For example, does anyone believe Ms. Eltahawy would change her mind if someone discovers health benefits for any form of FGC? Would she be okay with research studies to determine if there are benefits? I wouldn’t. I don’t believe she would. What about cases where her “because” is wrong and parents are honest-but-mistaken in their intent? Nothing changes. The truth that we shouldn’t hack away at a girl’s healthy genitals is clear. There is no excuse for making or endorsing an implication that hacking away at a boy’s healthy genitals is somehow acceptable. People who make the argument Ms. Eltahawy makes in that paragraph advocate for special rights, not human rights.

¹ See also.

Science is more than intervention

This thread fascinates me. I read as much as I could stand and was repeatedly amazed at the logic and tactics, especially those from self-professed “skeptics”. It’s also a useful insight into why I don’t use Facebook for activism. (To those who agree with me that non-therapeutic child circumcision is unethical, please don’t engage in the vitriol and name-calling in this thread. It’s wrong and hurts our efforts.)

In response to a picture (used without permission) of a man holding a sign¹ explaining his opposition to circumcision, the moderator for a group called “I fucking love vaccines” posted this:

Those evil “doctors”!!111! Performing minor operations on infants in sanitary conditions with proper pain relief, giving the lifelong benefits of prevention of urinary tract infections, penile cancer, and transmission of some sexually transmitted infections, including HIV. A procedure that would be significantly more complex and painful for an adult male.

If that’s a skeptic’s analysis, skepticism means nothing. Discussion of non-therapeutic child circumcision needs a thorough cost-benefit analysis because that is appropriate for proxy consent and demonstrates the ethical failing, not just the question begging of the benefit recitation provided above.

In response, a pediatrician² responded with a deeper analysis:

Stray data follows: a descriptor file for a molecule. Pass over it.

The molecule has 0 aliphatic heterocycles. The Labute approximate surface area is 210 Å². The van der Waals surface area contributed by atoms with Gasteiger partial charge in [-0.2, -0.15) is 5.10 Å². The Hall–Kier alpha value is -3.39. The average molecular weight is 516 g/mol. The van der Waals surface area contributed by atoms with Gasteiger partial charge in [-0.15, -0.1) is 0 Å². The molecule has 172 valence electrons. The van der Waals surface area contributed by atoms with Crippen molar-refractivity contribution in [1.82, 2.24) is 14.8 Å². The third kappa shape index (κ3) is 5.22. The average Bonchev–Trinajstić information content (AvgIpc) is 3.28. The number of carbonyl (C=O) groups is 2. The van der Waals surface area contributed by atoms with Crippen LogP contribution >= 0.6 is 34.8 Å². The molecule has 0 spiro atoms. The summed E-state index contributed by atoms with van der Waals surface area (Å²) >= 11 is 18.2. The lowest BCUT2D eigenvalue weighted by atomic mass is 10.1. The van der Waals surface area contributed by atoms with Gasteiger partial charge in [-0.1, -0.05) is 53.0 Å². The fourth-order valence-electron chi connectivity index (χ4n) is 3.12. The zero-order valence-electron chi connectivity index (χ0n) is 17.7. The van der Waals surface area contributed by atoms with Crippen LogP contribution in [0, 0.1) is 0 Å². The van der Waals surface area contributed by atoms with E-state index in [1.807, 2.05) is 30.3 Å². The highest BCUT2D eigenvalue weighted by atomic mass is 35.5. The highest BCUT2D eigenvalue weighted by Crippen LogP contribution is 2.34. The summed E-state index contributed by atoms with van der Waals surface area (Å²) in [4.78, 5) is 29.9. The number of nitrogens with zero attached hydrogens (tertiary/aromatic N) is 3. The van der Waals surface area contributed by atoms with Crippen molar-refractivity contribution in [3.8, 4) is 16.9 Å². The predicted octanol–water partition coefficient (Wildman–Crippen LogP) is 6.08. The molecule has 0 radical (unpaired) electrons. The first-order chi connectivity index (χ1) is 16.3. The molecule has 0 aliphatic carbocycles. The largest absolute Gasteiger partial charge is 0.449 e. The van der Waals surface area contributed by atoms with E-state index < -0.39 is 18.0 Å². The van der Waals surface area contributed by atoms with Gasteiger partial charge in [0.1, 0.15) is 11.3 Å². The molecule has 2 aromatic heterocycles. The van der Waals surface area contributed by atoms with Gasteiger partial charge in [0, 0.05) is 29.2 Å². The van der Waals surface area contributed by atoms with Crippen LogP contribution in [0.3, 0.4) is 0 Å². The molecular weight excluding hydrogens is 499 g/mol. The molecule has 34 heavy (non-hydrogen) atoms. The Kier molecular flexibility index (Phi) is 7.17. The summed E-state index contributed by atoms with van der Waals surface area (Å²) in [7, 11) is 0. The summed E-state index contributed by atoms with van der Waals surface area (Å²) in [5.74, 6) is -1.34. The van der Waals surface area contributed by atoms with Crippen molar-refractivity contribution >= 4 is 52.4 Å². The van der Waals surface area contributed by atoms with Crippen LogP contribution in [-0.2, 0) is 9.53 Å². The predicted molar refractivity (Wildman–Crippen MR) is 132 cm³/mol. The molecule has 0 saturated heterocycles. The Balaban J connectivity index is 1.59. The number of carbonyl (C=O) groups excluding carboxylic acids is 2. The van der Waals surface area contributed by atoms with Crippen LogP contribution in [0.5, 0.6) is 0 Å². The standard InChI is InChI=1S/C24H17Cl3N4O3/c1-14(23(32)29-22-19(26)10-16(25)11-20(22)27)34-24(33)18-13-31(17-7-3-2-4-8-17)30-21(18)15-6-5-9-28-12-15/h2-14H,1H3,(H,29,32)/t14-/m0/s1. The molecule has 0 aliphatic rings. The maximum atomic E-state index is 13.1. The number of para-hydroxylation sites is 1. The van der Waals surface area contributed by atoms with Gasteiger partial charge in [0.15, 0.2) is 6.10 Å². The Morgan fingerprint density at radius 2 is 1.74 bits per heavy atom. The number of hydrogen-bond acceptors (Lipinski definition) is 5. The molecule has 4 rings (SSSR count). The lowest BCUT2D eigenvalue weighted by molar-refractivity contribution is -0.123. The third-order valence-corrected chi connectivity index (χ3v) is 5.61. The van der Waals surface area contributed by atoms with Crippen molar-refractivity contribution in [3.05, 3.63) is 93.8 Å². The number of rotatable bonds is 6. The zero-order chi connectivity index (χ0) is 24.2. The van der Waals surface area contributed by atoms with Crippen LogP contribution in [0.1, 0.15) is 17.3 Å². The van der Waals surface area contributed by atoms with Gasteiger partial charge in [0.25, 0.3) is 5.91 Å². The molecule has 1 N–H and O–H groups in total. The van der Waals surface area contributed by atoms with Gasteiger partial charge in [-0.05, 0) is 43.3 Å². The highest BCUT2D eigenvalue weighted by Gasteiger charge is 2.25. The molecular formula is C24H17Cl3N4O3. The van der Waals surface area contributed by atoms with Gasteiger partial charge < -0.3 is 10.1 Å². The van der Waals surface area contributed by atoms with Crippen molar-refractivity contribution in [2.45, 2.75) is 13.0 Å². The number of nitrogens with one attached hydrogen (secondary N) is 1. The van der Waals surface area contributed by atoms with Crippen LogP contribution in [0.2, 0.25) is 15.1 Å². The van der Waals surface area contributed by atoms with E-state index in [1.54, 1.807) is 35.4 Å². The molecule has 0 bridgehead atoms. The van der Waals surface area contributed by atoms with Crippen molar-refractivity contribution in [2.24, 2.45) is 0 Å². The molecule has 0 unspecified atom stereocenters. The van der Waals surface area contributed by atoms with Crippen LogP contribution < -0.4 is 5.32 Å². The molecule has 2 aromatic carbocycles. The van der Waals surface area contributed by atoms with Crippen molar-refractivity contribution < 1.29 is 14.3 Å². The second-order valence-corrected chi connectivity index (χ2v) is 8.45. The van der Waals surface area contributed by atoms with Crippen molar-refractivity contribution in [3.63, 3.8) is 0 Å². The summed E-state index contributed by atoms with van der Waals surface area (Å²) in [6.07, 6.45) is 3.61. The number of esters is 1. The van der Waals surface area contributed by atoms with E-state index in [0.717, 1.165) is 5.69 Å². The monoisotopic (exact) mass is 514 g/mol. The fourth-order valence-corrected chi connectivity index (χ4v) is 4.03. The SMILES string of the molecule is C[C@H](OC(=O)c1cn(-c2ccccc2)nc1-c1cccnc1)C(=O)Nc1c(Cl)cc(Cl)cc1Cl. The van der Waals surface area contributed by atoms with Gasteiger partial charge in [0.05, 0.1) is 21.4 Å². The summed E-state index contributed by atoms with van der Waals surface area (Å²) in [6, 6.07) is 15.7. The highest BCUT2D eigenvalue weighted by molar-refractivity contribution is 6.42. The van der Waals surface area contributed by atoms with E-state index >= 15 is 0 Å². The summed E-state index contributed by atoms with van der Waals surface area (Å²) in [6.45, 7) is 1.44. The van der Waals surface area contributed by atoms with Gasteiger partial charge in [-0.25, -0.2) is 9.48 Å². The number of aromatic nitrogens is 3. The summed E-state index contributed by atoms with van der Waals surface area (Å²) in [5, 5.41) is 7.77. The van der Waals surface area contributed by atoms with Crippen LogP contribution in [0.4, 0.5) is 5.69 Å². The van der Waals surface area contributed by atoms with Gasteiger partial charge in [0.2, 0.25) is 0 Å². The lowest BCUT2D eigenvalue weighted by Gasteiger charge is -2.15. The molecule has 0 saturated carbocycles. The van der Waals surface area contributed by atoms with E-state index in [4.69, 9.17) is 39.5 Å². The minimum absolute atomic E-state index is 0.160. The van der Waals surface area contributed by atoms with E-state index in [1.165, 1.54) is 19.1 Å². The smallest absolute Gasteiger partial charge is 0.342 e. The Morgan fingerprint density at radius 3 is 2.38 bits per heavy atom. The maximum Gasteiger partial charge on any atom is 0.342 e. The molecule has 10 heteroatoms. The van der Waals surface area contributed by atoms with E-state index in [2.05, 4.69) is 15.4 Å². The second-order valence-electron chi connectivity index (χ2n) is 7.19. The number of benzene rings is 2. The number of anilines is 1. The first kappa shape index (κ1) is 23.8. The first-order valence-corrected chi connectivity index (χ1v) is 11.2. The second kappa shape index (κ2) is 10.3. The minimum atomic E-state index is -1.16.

So I have to disagree with the sentiment here. I am a Board-Certified Pediatrician. When we look at the benefits of a procedure, we need to consider the Number Needed to Treat (NNT). In other words, how many boys do we need to circumcise to prevent one case of…something?

For HIV in the highest-prevalence regions of Africa, the answer is 72. 72 circumcisions must be done to prevent one case of HIV. That number hasn’t been calculated in the US, but with our much lower HIV prevalence and the fact that HIV in the US is primarily transmitted by anal intercourse, the number would be orders of magnitude higher. Even for unprotected anal intercourse, the NNT is over a thousand. For UTI in the United States, the answer is 200-300. For penile cancer the number ranges into the millions.

I can show that routine appendectomy reduces the risk of acute appendicitis by 100% and that routine tonsillectomy reduces the risk of tonsillitis by 100% and yet we don’t routinely perform either. So why are we performing a mutilating procedure on infant boys on a routine basis? It’s the only such elective operation we do. It flies in the face of medical ethics that we perform routine circumcisions on infant boys. And for that reason, I refuse to do them.

And yes, it’s mutilating. That isn’t a judgmental or emotionally-charged term in my usage. Any procedure that changes the appearance of the body is mutilating. That includes a medically necessary appendectomy. Now, I would never argue against a medically necessary appendectomy, but the key words are: “medically necessary.” Circumcision isn’t. And the proof is Europe, Asia, Australia, and New Zealand where these things aren’t done and yet their overall epidemiology for related conditions stay the same.

I do agree, however, that equating circumcision with female “circumcision” or “rape” is insulting to people who have been subjected to these things. I find that absolutely disgusting that any man would equate his circumcision to rape and complete excision of the clitoris.

I disagree that equating male and female genital cutting is insulting. The comparison is more complex than and focused on principle than “removal of the male prepuce is the same as removing the clitoris.” Non-therapeutic genital cutting on a non-consenting individual is unethical. That’s the principle. Everything else in the doctor’s comment is spot-on.